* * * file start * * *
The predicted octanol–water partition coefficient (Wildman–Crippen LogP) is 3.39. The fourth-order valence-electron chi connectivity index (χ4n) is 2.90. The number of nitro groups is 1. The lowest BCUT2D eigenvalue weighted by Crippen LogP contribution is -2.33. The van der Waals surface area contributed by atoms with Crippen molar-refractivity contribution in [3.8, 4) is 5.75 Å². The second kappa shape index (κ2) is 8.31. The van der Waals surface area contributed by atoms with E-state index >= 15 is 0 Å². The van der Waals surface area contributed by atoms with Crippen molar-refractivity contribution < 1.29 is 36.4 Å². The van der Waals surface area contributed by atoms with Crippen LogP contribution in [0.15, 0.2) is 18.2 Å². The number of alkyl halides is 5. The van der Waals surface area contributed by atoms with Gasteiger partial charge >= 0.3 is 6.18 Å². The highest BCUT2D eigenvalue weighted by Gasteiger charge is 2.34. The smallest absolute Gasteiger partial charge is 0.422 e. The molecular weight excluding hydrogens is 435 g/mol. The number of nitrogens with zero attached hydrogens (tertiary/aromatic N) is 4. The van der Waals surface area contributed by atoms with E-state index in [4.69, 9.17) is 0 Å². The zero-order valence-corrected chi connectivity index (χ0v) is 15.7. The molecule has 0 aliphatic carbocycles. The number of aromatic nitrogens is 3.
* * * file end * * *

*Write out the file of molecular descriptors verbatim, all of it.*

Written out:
The predicted octanol–water partition coefficient (Wildman–Crippen LogP) is 3.39. The fourth-order valence-electron chi connectivity index (χ4n) is 2.90. The number of nitro groups is 1. The lowest BCUT2D eigenvalue weighted by Crippen LogP contribution is -2.33. The van der Waals surface area contributed by atoms with Crippen molar-refractivity contribution in [3.8, 4) is 5.75 Å². The second kappa shape index (κ2) is 8.31. The van der Waals surface area contributed by atoms with E-state index >= 15 is 0 Å². The van der Waals surface area contributed by atoms with Crippen molar-refractivity contribution < 1.29 is 36.4 Å². The van der Waals surface area contributed by atoms with Crippen LogP contribution in [0.15, 0.2) is 18.2 Å². The number of alkyl halides is 5. The van der Waals surface area contributed by atoms with Gasteiger partial charge >= 0.3 is 6.18 Å². The highest BCUT2D eigenvalue weighted by Gasteiger charge is 2.34. The smallest absolute Gasteiger partial charge is 0.422 e. The molecular weight excluding hydrogens is 435 g/mol. The number of nitrogens with zero attached hydrogens (tertiary/aromatic N) is 4. The van der Waals surface area contributed by atoms with E-state index in [4.69, 9.17) is 0 Å². The zero-order valence-corrected chi connectivity index (χ0v) is 15.7. The molecule has 0 aliphatic carbocycles. The number of aromatic nitrogens is 3.